In the latest two sessions of the United Nations Human Rights Council (UNHRC or the Council), the 31st session held in March 2016 and the 32nd in July 2016, the Latin American representatives changed: Ecuador and Panama joined the Council, while Argentina and Brazil left, having completed their terms. (Each country can have up to two three-year terms, after which it must remain off the Council for a year.)
The departure of Argentina and Brazil from the Council represents a big change for the region’s representation. Argentina was a regional leader in upholding and supporting human rights on the Council. Brazil was what we have termed an “enabler”—often abstaining from key votes, even on Ukraine and North Korea—the net effect being to avoid a broader condemnation of clear human rights–violating states.
Nevertheless, the region’s voting patterns didn’t really change. The mainstay “rogues,” Cuba and Venezuela, remain on the Council, consistently voting to protect national sovereignty over their international human rights obligations. Meanwhile the “liberals,” represented by Mexico, Paraguay and now Panama voted consistently to promote human rights. More interesting are the countries that fall in the middle that change their vote on different topics. This year, those countries were represented by Bolivia, Ecuador and El Salvador.
As in our last report, we monitored how Latin American countries voted on three specific regional issues: the ongoing conflict in Syria, the breakdown in government control over eastern Ukraine, and ongoing human rights violations in North Korea. The latest resolution regarding North Korea passed the UNHRC by consensus, meaning that Cuba, Venezuela and Bolivia, along with Russia and China (the typical stalwart no votes) did not object to the resolution condemning the human rights situation in the country—something that they have done only occasionally in past sessions.
The ongoing conflict in Syria had two recorded votes, the Ukraine conflict one. The vote breakdown for Latin America was similar for both: Bolivia, Cuba and Venezuela voted no in every case, while Panama joined Mexico and Paraguay in voting yes, recognizing the bloodbath in Syria and condemning Russia’s intervention and the human rights violations in eastern Ukraine. Ecuador and El Salvador proved less straightforward. Ecuador, despite being a member in Venezuela’s Bolivarian Alliance for the Peoples of Our America (ALBA), abstained in both Syria votes and voted yes in the Ukraine conflict. El Salvador, which had voted consistently yes in the past, chose to abstain on the vote regarding Ukraine, while joining the liberals on Syria.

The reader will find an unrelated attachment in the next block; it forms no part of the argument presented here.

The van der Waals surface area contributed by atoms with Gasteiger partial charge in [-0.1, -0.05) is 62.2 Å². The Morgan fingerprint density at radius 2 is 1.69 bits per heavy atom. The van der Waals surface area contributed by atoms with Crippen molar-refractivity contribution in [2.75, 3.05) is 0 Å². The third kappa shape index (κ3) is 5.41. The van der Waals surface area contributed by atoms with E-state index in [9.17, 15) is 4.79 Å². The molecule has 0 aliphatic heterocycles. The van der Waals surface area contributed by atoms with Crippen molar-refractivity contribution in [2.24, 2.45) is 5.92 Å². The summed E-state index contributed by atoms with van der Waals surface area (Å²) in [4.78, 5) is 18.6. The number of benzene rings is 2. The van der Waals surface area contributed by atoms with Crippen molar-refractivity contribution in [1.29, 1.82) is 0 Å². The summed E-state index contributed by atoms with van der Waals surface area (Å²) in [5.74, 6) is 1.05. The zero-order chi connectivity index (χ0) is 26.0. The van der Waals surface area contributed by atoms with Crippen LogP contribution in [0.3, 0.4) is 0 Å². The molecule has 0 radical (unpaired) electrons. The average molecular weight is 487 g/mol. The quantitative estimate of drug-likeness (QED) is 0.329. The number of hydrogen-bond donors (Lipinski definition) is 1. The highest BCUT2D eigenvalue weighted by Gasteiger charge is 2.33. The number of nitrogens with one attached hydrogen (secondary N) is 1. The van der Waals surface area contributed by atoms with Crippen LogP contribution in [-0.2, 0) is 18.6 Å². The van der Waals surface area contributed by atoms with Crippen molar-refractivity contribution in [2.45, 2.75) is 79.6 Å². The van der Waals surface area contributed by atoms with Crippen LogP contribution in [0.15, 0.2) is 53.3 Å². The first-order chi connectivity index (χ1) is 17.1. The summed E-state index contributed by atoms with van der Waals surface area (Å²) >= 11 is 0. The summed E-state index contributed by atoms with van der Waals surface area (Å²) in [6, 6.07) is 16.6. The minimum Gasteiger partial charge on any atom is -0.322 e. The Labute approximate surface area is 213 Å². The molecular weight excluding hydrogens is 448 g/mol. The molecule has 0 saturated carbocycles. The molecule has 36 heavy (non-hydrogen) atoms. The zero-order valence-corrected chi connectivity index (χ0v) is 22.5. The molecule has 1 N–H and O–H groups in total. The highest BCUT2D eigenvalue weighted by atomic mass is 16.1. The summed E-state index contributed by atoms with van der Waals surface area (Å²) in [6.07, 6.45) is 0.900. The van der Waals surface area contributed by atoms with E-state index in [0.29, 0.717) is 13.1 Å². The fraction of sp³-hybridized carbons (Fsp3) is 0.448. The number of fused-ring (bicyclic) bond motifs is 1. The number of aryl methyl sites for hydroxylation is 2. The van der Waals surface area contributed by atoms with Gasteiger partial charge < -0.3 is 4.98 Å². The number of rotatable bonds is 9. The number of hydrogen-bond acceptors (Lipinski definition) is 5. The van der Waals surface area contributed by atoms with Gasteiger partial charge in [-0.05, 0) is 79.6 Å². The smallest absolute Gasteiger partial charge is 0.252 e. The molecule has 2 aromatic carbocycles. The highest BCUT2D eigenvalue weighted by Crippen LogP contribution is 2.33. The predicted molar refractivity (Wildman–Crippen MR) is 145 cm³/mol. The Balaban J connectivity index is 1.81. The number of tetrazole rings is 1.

As we discuss later, the UNHRC also held a recorded vote on the thematic issue of protecting civil society, an area of growing concern, as many countries move to clamp down on civil society through increased regulatory and legal hurdles. The resolution specifically recognized that
in many countries, persons and organizations engaged in promoting and protecting human rights and fundamental freedoms frequently face threats, harassment and attacks…. [as well as] restrictions on freedom of association or expression or the right to peaceful assembly, or abuse of criminal or civil proceedings, or deplorable acts of intimidation and reprisal.
And the resolution called on states “to create and maintain, in law and in practice, a safe and enabling environment in which civil society can operate free from hindrance and insecurity.”
Countries voted on this resolution in line with their previous records. Those that gave priority to human rights and popular sovereignty supported it; those that emphasized national sovereignty did not. Cuba and Venezuela voted no, but Bolivia broke ranks with its ALBA allies and abstained. The remaining Latin American countries—Ecuador, El Salvador, Mexico, Panama, and Paraguay—all voted to support the measure, which passed by a vote of 31 to 9, with 7 abstentions.
Finally, an emerging trend is the use of procedural hurdles to gum up the system and slow down or stymie the UNHRC’s intended purpose of promoting human rights globally. At the 32nd Council meeting alone, there were multiple amendments offered, all aimed at watering down or negating the main purpose of the resolution. Pakistan submitted 11 amendments (of which 7 were adopted) to a resolution regarding the establishment of a special rapporteur on violence against the LGBT community, and 15 amendments were submitted by China and Russia (though none adopted) to the resolution on civil society seeking to remove references to human rights defenders.
UNHRC’s Vote on Civil Society
You would think that a UN commission dedicated to defend human rights would be steadfast in its defense of the rights of civil society. After all, the ability of nongovernmental organizations to assemble, speak freely, and investigate human rights abuses has been critical to the defense of human rights the world over. Surprisingly, not all countries on the UNHRC agree, including some Latin American states, which lined up with some of the usual suspects. Below are some sample countries and how they voted.